In our most recent posting, Not-So-Happy Holidays, we offered tips for those struggling with grief during the holiday season. One of the best ways to help someone struggling with grief, however, is to provide them with a supportive network of friends and family to help them through this difficult time. However, many of us struggle to find ways to support a grieving friend or loved one during this time of year.
You may feel that anything you can do or say will be inadequate to comfort them during this difficult time. In fear of saying the wrong thing, many people choose to be silent and avoid mentioning the loss and the loved one who is not there. But this is probably the worst thing we can do for someone who is grieving.
To help you show your consideration and care for your grieving loved one during this holiday season – and through all seasons – the National Hospice and Palliative Care Organization has published these wonderful tips.
- Be supportive if the person wants to break tradition and do things differently this year. Decorating the tree alone, or sorting through memory-laden minefields may be too much for them to handle. In fact, they may not be able to face many of their normal holiday traditions this year. Offer your support and understanding for any deviations that they feel are necessary this year. Some of these traditions may be resumed in years to come.
- Offer to help with baking or cleaning. These tasks can often seem overwhelming. Having someone take over some regular chores, or holiday work, may give them the relief they need from some stress.
- Ask if you can lend a hand with seasonal decorating – if your loved one even wants to decorate this year.
- Volunteer to help with holiday shopping. Offer to pick-up a few of their holiday gifts during your shopping outings. Or offer catalogs and suggestions of online shopping sites to ease some of their burden.
- Invite the person to attend a religious service with you. Even your friend who does not attend services regularly may find comfort in attending with you.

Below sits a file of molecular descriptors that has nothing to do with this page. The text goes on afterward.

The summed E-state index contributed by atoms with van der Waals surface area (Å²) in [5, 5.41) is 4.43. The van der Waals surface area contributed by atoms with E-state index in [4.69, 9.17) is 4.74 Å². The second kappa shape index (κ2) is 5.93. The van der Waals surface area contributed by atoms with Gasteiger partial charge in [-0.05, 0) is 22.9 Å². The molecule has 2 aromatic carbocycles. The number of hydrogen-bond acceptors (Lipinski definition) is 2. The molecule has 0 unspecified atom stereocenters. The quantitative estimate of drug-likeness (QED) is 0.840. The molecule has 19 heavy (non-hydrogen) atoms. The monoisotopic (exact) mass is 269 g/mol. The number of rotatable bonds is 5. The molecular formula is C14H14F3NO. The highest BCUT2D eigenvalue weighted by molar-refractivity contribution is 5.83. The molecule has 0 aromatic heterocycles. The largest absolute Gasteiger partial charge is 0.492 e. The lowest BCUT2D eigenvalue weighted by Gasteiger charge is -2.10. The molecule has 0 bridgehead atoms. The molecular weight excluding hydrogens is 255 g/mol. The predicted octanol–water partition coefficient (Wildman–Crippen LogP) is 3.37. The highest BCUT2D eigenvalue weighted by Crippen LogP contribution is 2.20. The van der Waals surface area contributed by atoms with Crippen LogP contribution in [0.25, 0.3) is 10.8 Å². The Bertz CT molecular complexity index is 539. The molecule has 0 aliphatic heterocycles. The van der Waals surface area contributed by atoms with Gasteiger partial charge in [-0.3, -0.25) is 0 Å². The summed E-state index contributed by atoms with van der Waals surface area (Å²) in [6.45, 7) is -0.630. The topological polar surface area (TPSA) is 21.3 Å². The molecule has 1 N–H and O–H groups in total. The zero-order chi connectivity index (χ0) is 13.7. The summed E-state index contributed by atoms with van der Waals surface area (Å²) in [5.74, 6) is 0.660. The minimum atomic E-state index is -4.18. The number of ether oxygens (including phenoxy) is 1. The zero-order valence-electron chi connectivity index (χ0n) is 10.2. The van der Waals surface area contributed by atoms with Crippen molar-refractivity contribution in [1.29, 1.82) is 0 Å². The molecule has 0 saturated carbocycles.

- Extend an invitation to your home during the holidays. Your loved one may not feel equipped to accept your invitation, or may not be able to stay long. However, the invitation will mean the world to them.
- Help prepare and mail holiday cards. One bereaved woman has shared that “signing one less name on a holiday card was more than could be managed.” Be aware that what may seem simple to you may be filled with meaning for those dealing with recent grief.
- Ask the person if he or she is interested in volunteering with you. Doing something for someone else may help the person feel better. And opportunities for giving are abundant this time of year.
- Make a donation in memory of the person who died. A symbol that their loved one is not forgotten is incredibly important to someone who is grieving. Here at the Wilderness Center, we see an increase in Tree of Life donations at this time of year.
- Never tell someone to “get over it.” There is no timeline for grief. Everyone must go through it at their own pace. Instead of pushing your loved one into false merriment, give the person hope that, eventually, he or she will enjoy the holidays again.
- If your friend wants to talk about their feelings or the person who died, be comfortable listening. Your loved one may be inundated with memories that they need to share, or in need of a compassionate shoulder to lean on during this time. Active listening from friends is an important step for healing.
- Remind the person that you are thinking of him or her – and the loved one who died. Simply keeping them in your thoughts and showing your concern can mean a great deal.
In general, the best way to help those who are grieving is to let them know you care! Don’t worry about saying the wrong thing – just say something.
All hospice bereavement programs offer grief support service to the community, regardless of whether their loved one was cared for by hospice or not. For more information about dealing with grief, visit NHPCO’s Caring Connections website at www.caringinfo.org or call their HelpLine at 800-658-8898.